The Sunday Newspaper

[dropcap]I[/dropcap]f you have five extra dollars in your pocket, consider tipping the newspaper deliveryman. If you don’t subscribe to the paper, tip your mail carrier. Or anyone, for that matter.

You might end up tipping someone like Eddie, my old coworker. A single father with three girls at home. He was glad to show you their wallet photograph if you had a second.

Eddie and I both threw the newspaper.

If you’ve never thrown the paper, here’s how it works:

Imagine fourteen hundred pounds of Sunday coupons stacked in a pile roughly the size of a Waffle House. Then, shove sixty thousand of them into cigar-sized plastic sleeves. Crank down your windows. Now drive in circles through the rain – and toss. Do this for seven hours, then reward yourself with an oil change.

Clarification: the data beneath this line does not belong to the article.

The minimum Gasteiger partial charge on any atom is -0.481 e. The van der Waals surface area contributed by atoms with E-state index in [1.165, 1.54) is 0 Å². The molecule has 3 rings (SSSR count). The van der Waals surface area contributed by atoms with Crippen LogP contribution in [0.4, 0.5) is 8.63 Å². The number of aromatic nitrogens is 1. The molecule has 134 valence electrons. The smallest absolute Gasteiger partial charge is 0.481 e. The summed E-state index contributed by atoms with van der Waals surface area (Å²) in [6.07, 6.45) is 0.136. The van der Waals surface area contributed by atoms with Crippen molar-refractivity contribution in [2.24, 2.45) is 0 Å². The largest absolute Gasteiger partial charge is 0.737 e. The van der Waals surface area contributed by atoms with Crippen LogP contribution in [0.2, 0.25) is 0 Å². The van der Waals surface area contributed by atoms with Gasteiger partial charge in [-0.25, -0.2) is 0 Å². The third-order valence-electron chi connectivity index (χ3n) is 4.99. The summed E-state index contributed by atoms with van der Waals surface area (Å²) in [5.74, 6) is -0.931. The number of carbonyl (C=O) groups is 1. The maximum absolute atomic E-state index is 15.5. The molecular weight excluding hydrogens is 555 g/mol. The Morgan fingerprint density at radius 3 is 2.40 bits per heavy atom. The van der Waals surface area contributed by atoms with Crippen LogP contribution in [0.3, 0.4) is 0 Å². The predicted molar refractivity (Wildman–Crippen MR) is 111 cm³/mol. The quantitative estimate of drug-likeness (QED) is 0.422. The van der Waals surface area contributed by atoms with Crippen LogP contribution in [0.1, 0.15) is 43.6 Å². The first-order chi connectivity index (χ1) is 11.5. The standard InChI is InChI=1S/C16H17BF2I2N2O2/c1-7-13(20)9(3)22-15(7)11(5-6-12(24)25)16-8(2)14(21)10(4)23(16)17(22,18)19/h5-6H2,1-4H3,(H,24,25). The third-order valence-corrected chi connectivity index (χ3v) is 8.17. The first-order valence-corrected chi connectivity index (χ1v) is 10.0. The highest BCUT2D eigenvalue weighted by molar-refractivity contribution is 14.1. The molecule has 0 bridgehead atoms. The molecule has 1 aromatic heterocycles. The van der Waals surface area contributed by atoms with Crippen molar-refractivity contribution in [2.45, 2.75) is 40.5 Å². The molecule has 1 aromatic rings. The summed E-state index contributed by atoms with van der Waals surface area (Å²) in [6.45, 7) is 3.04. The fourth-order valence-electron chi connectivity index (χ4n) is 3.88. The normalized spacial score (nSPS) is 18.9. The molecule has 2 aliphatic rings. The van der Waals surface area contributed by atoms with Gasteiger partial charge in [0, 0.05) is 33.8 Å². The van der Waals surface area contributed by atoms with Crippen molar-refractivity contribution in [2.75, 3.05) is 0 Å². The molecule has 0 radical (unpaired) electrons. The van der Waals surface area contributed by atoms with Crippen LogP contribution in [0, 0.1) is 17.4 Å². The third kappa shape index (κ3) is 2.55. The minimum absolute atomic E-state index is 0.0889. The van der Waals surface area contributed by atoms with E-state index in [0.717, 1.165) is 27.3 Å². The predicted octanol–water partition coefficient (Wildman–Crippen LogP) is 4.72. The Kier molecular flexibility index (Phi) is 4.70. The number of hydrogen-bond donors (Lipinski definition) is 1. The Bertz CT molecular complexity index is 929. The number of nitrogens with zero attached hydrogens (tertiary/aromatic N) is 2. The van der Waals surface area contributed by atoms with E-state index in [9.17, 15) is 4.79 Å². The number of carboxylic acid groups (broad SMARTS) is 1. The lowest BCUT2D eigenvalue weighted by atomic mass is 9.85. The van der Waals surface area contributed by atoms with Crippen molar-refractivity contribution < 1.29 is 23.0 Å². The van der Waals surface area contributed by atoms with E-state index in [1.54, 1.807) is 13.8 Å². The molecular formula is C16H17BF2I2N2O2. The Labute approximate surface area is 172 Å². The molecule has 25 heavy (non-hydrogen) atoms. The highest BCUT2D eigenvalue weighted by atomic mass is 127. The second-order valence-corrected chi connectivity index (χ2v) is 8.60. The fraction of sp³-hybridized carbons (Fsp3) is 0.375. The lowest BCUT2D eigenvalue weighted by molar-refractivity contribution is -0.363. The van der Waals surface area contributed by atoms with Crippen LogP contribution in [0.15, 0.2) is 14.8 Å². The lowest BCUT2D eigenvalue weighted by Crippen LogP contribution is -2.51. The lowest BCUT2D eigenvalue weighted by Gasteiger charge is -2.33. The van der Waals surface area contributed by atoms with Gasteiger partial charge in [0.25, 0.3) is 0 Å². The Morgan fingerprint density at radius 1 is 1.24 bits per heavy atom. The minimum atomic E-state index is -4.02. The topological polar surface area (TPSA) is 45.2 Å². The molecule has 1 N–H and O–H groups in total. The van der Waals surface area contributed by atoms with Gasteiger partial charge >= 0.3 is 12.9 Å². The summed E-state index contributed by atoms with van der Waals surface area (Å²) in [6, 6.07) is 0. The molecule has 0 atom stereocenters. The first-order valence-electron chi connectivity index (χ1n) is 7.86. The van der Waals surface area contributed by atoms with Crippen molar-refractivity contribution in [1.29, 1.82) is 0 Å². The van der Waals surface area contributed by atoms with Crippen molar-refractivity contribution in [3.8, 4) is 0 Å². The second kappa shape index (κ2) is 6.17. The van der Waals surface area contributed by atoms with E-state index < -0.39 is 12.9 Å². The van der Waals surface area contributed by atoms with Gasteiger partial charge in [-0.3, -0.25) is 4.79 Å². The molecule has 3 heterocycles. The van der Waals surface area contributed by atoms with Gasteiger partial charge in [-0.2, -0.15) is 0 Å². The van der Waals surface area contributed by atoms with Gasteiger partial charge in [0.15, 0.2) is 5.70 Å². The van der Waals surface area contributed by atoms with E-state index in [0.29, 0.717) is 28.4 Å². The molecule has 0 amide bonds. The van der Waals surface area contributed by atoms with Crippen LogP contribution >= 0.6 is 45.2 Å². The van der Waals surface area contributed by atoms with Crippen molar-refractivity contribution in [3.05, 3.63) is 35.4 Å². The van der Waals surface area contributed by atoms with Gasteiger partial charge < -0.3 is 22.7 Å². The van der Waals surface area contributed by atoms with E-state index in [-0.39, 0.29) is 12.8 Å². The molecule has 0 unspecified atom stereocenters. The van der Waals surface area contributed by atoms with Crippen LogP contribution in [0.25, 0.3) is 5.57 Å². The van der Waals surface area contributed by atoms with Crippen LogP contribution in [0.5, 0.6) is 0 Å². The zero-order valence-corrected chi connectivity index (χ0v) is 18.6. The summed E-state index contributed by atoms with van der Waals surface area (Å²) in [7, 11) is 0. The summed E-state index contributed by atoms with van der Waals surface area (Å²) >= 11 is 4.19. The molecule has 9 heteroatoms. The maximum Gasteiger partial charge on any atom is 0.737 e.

Eddie worked like a refrigerator. After a morning of deliveries, he stocked shelves at Walmart. When he finished there, he took a nap. After that, he did it all over again.

“It ain’t so bad,” said Eddie. “I sleep in my car, so I have extra minutes with my girls. I hardly get to see them.”

The backseat of Eddie’s car was a walk-in closet and pantry combined. Hanging clothes, sneakers, boxes of crackers, beef jerky, drinking water, and Mountain Dew.

Eddie explained, “Used to, I’d sleep at gas stations, but cops don’t like that. Nowadays, I park in used car lots. They can’t find me there.”

I’m sure you’re practically invisible, Eddie.

He went on, “Mostly, my oldest girl takes care of the younger two. She’s fifteen, smart as a whip. God, I miss them.” He reached for his wallet. “I have a picture of my girls, right here. Wanna see them?”

Don’t be silly, Eddie, of course I want to see them.

And so do you.